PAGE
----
Canh khổ qua (Canh mướp đắng)- This soup stuffed with bitter melon is a tasty Vietnamese “soup”, stuffed with mushrooms, pork noodles, and mung beans simmered to soften the melon in a mild chicken broth.
As a child my parents could not convince me to take this dish however, I’ve grown to love this food.
This is usually an absolute no, or better yet, a no-no situation for the majority of people. However, you ever get the chanceto give it a try. It’s true that the bitterness could be quite a ride after a few bites, but this taste is getting more and more appealing to me!
Have you acquired a taste?
There is a saying that you begin to appreciate bitter food as you age and this is the case for me. Alongside beer, coffee and a lot of raw vegetables canh kho-qua is something I really enjoy that I didn’t enjoy 10 years before.
Black coffee pour-over is something that I am crazy about at the moment (currently waiting for a bag of Stumptown beans! ) along with occasional Vietnamese egg coffee. I’m sure that you consume lots of food today which you wouldn’t have ago, aren’t you?
Additionally, these bitter melons are filled with meat and cooked in a delicious soup that balances the bitter flavor quite nicely.
Bitter melon, strange name
“Kho qua” is the name of this melon’s name in Vietnamese and roughly translates to “difficulty/hardship passed.” Most of my relatives that were born in Vietnam don’t know the reason for this and were astonished that I even asked , since evidently it’s just the name for the plant.
It turns out that this is a plant from Africa however, it has been utilized for many centuries for centuries in Chinese popular medicine (wiki hyperlink for momordica charantia) traditional medicine. Hong and Kim from The Ravenous Couple, actually mentioned it In Chinese Mandarin, bitter melon is “ku gua.”
Being able to see the word kho the word qua in the context of the ku gua is highly likely, considering that this Vietnamese language was heavily influenced by China and is a part of the vocabulary. I’m learning sporadic words from my grandma and she frequently tells me that the word she’s referring to is an Chinese word!
A dish from bitter melon that you may like: Kho Qua Xao Trung – Bitter Melon Egg Stir-Fry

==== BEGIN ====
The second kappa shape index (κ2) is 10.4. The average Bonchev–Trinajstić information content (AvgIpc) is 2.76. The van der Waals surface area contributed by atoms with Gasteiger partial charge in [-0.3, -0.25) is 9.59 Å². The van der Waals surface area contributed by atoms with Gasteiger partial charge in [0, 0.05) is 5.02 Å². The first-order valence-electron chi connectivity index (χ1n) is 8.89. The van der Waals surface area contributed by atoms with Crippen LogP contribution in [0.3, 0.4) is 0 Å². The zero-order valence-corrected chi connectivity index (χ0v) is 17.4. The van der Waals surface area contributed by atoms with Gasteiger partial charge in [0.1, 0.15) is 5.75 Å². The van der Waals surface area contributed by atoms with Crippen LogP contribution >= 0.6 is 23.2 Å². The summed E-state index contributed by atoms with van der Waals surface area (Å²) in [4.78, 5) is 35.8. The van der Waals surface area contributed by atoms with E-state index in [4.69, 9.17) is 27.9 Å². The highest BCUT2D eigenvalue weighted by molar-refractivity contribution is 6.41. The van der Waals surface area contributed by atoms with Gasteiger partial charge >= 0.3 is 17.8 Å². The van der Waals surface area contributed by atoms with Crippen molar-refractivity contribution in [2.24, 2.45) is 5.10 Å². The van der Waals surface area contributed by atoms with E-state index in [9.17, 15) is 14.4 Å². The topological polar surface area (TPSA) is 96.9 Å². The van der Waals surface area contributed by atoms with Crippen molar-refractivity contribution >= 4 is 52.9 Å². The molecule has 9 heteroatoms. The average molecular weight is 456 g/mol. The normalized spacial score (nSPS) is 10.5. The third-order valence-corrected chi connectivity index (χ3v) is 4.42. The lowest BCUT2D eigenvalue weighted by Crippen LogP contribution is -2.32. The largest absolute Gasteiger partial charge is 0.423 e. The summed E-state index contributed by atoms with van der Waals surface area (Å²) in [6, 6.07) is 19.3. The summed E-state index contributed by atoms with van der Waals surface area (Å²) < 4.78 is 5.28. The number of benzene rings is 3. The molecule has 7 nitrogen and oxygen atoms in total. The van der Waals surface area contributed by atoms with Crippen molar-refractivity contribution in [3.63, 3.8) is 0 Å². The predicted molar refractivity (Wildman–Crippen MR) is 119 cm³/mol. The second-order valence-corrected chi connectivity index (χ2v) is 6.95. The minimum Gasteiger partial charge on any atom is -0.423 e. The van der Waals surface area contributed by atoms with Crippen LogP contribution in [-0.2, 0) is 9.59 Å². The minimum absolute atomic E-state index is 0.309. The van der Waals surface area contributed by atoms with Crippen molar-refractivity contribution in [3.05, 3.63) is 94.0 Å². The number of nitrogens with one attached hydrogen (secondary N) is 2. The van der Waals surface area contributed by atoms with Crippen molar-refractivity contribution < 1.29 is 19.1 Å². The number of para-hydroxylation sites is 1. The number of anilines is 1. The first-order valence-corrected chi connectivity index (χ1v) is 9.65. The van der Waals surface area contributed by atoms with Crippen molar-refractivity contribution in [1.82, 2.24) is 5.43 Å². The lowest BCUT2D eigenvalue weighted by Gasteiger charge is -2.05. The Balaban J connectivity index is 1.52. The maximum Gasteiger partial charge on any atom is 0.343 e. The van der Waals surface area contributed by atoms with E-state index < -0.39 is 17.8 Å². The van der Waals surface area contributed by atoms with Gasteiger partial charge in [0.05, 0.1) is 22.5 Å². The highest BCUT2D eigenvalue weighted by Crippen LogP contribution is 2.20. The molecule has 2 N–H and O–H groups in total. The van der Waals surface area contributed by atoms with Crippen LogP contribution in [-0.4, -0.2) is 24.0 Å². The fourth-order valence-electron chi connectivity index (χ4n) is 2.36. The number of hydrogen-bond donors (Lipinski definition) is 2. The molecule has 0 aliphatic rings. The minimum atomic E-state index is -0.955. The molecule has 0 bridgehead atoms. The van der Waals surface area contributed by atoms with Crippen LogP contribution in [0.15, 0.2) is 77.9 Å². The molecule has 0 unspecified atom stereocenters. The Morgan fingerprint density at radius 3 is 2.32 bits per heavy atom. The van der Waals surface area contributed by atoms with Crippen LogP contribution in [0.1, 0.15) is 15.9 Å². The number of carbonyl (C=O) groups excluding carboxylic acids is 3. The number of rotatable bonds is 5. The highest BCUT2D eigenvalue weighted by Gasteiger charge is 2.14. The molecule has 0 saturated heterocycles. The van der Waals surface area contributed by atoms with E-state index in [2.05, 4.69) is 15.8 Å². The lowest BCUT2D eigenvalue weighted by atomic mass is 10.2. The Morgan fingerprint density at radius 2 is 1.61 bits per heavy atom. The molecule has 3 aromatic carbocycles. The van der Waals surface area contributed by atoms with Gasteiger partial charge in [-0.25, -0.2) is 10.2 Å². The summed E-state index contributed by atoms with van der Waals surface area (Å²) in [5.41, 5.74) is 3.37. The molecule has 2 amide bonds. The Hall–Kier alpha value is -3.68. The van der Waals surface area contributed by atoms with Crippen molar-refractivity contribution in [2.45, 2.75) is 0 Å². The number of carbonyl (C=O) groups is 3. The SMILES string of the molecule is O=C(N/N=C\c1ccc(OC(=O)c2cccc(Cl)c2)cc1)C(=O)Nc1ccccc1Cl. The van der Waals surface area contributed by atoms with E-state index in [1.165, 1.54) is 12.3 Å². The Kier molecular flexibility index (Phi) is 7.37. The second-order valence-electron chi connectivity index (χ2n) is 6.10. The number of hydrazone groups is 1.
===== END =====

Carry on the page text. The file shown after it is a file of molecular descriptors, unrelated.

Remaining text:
It’s often referred to as bitter melon or bitter gourd it’s a common name for us!
Where to Purchase Bitter Melon
Where can you locate these bitter snacks we refer to as bitter melon? They’re a staple of Chinese, Indian, and various other Asian food styles the best option is to go to your nearby Asian supermarket! I’m not aware of ever seeing this melon being sold in any American super-marts.
The kind you’ll be using to make this particular recipe the Chinese type. It’s more round at the end and more smooth as opposed to the pointed Indian varieties. From my experience, some are believed to be more bitter than others however it’s an open-ended question. I’d like to know any advice you can offer on picking the best bitter melons by leaving a comment below!
What’s your opinion?
So , what do you think on bitter melon? Heck either way or no? Perhaps you prefer it in a different way? Let me know by leaving a comment below!
See more other Vietnamese Soup (Canh)
Canh Khổ Qua- Vietnamese Stuffed Bitter Melon Soup
- 4 bitter melons 5-6″ long or 3 bitter melons 8″ long
- 1 medium onion ~2/3 cup chopped
- 1 lb ground pork
- 1/2 cup hydrated wood ear mushrooms chopped (pictured on my egg roll recipe )
- 1 pack of dried mung bean noodles chopped. ~1 cup hydrated. (also pictured on my egg roll recipe )
- 2 teaspoon sugar
- 1 teaspoon pepper
- 1 teaspoon salt
- 1/2 tablespoon fish sauce optional
- 3 cups broth
- 4.5 cups water
- sugar and salt for seasoning the broth
- cilantro chopped
- green onions chopped
- Soak the bean threads into hot tap water, and mushrooms in 40 seconds of microwaved hot tap water, until it becomes soft. It should take about 10 minutes. Remove and rinse the mushrooms well.
- Make a slit in each bitter melon , and then remove the seeds using the help of a spoon. Sometimes, it won't open correctly, so you'll have to cut the melon into two halves lengthwise. Then, just put the filling in.
- Bring the broth and water to the point of boiling in a saucepan with a high flame and set aside approximately 1 cup to adjust the seasoning.
- Include the stuffed bitter melons
- Reduce heat to the lowest level of boiling, and simmer for 20-30 minutes or until mylons that are bitter and fork tender.
- The water has evaporated and the food will have released seasonings to the broth make sure to taste it before adding sugar and salt according as you like or add hot water to make it less diluted.
- Cut bitter melons into 1.5-2 length pieces.
- Garnish with green onion and cilantro Serve with broth.